Bipartisan opioid bill has IMD exclusion, expands MAT
Congress released a 660-page bipartisan opioid bill on Tuesday that includes Medicaid funding for addiction treatment, removes the Institutes for Mental Disease (IMD) exclusion that prohibits federal Medicare dollars from going to large inpatient treatment centers for substance use disorders, allows more providers to give medication-assisted therapy (MAT), opens up non-addictive pain management alternatives and increases enforcement of illegal fentanyl in the U.S.
In an analysis of the legislation, Height Capital Markets said additional IMD funding should increase inpatient behavioral health admissions for health systems, including Acadia Healthcare and Universal Health Services facilities. Analysts said 10% of UHS revenues in March were connected to addiction treatment.
The bill doesn't include a pharmaceutical industry-backed effort to reverse a budget plan in February that requires drug manufacturers to provides discounts on prescription drugs to help with the so-called Medicare Part D "doughnut hole."
The bill comes following months of discussions and multiple bills aimed at tackling the opioid crisis. The bipartisan effort resolved differences between the House-backed SUPPORT for Patients and Communities Act and Senate-backed Opioid Crisis Response Act of 2018.
Height Capital Markets said the exact impact of the legislation on hospitals depends on location and situation. These variables include an area's prevalence of substance use disorder, whether a state uses Medicaid funds to treat such disorders and whether it has expanded Medicaid.
The legislation, which is expected to pass both houses of Congress easily as early as next month, defines an IMD as a facility with more than 16 beds that primarily serves people with mental diseases, follows evidence-based practices and offers at least two MATs. It also allows states to change state plan amendments from CMS.
Healthcare groups differed in their reaction to the proposal with some fully supporting the measures, while others saying it didn't go far enough.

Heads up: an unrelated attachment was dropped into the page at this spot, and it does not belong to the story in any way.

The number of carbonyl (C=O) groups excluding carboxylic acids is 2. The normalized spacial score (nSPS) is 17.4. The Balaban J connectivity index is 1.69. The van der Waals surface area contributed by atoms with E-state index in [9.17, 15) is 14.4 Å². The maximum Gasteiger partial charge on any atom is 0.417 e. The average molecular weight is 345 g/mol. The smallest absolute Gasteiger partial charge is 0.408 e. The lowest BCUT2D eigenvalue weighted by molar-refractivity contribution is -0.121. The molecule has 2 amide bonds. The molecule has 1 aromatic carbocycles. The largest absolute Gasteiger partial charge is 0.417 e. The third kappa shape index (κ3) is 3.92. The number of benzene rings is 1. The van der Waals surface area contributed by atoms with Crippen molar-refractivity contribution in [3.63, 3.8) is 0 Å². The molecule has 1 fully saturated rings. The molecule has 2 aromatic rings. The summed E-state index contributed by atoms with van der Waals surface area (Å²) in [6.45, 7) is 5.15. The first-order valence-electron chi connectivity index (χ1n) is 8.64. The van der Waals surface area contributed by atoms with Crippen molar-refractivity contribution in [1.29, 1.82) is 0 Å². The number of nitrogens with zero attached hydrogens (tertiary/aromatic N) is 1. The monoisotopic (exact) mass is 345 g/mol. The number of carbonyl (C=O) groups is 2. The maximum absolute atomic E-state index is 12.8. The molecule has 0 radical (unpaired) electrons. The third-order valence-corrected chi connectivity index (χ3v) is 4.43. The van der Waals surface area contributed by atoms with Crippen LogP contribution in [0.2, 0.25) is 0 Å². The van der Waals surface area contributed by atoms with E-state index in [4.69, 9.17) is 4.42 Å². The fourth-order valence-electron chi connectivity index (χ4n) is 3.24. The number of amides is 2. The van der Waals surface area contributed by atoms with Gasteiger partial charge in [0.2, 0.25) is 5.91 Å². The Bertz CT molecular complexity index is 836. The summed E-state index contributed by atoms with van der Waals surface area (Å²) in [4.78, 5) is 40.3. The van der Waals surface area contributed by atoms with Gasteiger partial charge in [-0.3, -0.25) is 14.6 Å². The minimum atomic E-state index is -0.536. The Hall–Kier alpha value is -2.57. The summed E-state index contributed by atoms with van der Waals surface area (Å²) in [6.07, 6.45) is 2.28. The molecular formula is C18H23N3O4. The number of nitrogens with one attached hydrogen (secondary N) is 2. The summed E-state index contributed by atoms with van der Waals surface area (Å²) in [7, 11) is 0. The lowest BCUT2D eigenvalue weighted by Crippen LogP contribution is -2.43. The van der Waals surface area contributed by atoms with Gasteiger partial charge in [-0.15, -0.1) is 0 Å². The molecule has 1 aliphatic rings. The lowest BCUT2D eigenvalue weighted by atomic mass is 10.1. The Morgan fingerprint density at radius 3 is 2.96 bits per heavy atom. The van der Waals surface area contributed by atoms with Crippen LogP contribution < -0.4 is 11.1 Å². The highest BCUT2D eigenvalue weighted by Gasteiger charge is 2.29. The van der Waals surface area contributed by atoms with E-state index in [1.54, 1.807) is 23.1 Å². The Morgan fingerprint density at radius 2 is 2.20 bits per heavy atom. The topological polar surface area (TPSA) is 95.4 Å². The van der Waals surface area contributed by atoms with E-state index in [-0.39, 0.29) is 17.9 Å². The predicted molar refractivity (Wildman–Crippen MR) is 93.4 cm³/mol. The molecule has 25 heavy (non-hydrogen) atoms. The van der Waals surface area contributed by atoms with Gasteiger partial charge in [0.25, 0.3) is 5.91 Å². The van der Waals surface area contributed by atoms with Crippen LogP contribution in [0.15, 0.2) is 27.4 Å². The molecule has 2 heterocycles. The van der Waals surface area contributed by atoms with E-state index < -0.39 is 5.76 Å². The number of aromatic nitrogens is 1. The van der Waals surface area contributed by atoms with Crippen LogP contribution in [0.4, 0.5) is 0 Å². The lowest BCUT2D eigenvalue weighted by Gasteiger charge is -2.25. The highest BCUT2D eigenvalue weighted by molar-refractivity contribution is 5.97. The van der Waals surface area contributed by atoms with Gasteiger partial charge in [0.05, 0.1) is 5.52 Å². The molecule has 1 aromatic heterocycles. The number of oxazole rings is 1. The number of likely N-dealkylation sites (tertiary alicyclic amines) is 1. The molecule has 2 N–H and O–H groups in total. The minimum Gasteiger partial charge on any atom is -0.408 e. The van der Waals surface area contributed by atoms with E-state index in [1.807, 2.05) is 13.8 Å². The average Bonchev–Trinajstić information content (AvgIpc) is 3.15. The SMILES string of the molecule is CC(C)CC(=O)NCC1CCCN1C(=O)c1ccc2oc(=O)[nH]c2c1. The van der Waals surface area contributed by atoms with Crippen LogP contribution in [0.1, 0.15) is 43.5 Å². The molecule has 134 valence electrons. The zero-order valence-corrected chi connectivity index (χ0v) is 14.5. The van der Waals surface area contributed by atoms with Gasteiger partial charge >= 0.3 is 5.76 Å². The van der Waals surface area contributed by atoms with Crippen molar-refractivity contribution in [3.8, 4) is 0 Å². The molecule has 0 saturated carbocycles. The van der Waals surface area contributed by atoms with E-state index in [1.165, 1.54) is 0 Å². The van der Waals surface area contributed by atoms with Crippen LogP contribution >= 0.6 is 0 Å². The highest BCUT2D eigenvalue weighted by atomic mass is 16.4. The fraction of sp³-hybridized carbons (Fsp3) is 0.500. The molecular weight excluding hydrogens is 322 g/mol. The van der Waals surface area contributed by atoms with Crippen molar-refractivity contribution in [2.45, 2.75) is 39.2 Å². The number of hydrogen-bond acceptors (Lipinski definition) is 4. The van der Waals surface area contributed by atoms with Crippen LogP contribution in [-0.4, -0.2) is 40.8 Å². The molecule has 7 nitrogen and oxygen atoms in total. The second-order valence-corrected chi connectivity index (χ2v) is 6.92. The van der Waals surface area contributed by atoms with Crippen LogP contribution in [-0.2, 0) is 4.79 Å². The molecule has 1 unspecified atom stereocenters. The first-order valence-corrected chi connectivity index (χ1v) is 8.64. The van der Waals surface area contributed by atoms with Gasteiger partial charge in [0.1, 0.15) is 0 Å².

The American Association of Nurse Practitioners praised the legislation, saying it will allow 248,000 NPs to get trained to use MAT and expand patient access to the treatment. "Today, nearly 7,000 NPs can prescribe MATs, and we call on all NPs to complete the required training and waiver this year," AANP President Joyce Knestrick said.
However, the Association for Behavioral Health and Wellness, a group of payers that manage behavioral health insurance benefits for more than 175 million people, wasn't as supportive. It backed multiple parts of the bill, including loosening IMD restrictions, expanding telehealth for substance use disorder treatment, creating recovery housing best practices and testing payment models for behavioral health providers.
ABHW believes, however, that the legislation should have made changes to 42 CFR Part 2, which regulates substance use disorder patient records. Without those changes, the "lifesaving provisions" in the bill won't be effective, it warned. The group said the recently passed Overdose Prevention and Patient Safety in the House would "align Part 2 with the Health Insurance Portability and Accountability Act for treatment, payment and healthcare operations while strengthening protections against the use of addiction records in criminal, civil or administrative proceedings."
Not reforming Part 2 in the new compromise bill may lead to failing to integrate services and potentially dangerous medical situations, including patient relapse, overdose and death, the group said. In a statement, ABHW President Pamela Greenberg called the omission "an unfortunate missed opportunity."
"Without this provision, the opioid bill does not go far enough and the Senate should not leave Washington with such a vital and lifesaving piece of legislation left on their desk" she said.
Most of the money will go to state opioid response grants, which expands access to treatment and recovery support supplies. Almost $400 million will go to Health Resources and Services Administration programs, such as community health systems, rural organizations and academic institutions.
Another $155.5 million will go to the Centers for Disease Control and Prevention to help states with opioid-related programs.